Since Tijuana never sleeps, I forced a second wind and was whisked away to a spirit-centric night in downtown, starting with the city’s new whiskey bar, Gaélico Escocés (“Scottish Gaelic,” like the language). Here, I sipped on Dalmore 12 Scotch and tasted some whiskey from the bar’s first bottle of Japanese Hibiki, all with chilled stones instead of ice cubes.

After getting full of whiskey and already having wine and beer in my system, there seemed to be only one last logical stop on my fast-paced Tijuana drinking tour—La Mezcalera.

As the city’s premiere mezcal bar, La Mezca (as it’s called) has 40 different kinds of the smokey tequila cousin on draft. And even after the area began to pulsate with loud clubs and hoards of party-going twenty-somethings, the bartender still took the time to pour me a sampler flight of mezcals explaining each one along the way.

In Tijuana, drinking is not about choosing between beer, wine, or tequila, it’s about mixing and matching (and even eating it with your ice cream). With newfound pride in their cosmopolitan border city, they residents are fueling a culinary revolution by drinking anything and everything—as long as it’s local—for as long into the night as they wish.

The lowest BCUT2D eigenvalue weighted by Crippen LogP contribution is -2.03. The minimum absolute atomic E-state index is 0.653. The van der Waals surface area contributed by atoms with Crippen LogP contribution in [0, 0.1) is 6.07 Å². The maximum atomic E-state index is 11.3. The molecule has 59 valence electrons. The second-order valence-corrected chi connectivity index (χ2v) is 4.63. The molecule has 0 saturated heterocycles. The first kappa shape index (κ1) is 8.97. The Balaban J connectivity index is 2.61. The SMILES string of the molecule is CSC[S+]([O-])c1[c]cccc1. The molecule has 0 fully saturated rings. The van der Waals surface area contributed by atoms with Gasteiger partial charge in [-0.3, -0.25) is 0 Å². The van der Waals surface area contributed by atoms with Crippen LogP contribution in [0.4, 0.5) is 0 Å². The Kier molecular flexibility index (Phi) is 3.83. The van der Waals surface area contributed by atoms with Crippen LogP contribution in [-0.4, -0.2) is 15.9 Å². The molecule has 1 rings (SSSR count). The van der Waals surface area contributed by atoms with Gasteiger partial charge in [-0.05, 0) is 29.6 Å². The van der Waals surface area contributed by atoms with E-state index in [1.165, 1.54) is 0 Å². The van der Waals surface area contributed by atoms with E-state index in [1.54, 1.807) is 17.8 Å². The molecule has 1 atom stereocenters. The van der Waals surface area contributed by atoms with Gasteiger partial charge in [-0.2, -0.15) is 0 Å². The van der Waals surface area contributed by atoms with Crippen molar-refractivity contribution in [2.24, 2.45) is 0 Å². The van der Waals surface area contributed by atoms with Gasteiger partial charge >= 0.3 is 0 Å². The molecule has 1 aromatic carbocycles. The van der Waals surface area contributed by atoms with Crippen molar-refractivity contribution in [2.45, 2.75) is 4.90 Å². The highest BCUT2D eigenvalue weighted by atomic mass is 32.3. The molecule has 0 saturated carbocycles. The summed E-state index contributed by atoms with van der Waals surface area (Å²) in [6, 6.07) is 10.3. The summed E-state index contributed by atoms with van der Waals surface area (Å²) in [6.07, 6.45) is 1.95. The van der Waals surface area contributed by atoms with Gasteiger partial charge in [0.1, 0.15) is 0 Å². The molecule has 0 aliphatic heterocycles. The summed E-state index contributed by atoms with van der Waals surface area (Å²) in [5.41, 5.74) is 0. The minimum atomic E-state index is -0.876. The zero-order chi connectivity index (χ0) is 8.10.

Warning: not all places in TJ have the actual address numbers on their building, so saying “between these two streets” is necessary


Hotel Ticuán
Av. Miguel Hidalgo (calle Octave) #8190
Between Constitución y Revolución,
Centro, Tijuana, BC, Mexico


La Diferencia
Blvd. Sánchez Taboada #10521
Zona Río, Tijuana, BC, Mexico

Blvd. Sánchez Taboada #10737
Aviación, Tijuana, BC, Mexico
664 634 6532


The Beer Box
Boulevard Sánchez Taboada 4499
Zona Rio, Tijuana, BC, Mexico
664 622 5272

Plaza Fiesta (Sótano Suizo and Vintage Cocktail Room)
Avenida Paseo de los Heroes #9415
Zona Rio, Tijuana, BC, Mexico

BCB Tasting Room
3003 Calle Orizaba
Fraccionmiento Neidhart, Tijuana, BC, Mexico
664 972 9788

La Mezcalera
Calle Sexta #8267
between Revolucion and Madero
Centro, Tijuana, BC, Mexico

Gaélico Escocés
Avenida Miguel Aleman Valdés #2605
Tijuana, BC, Mexico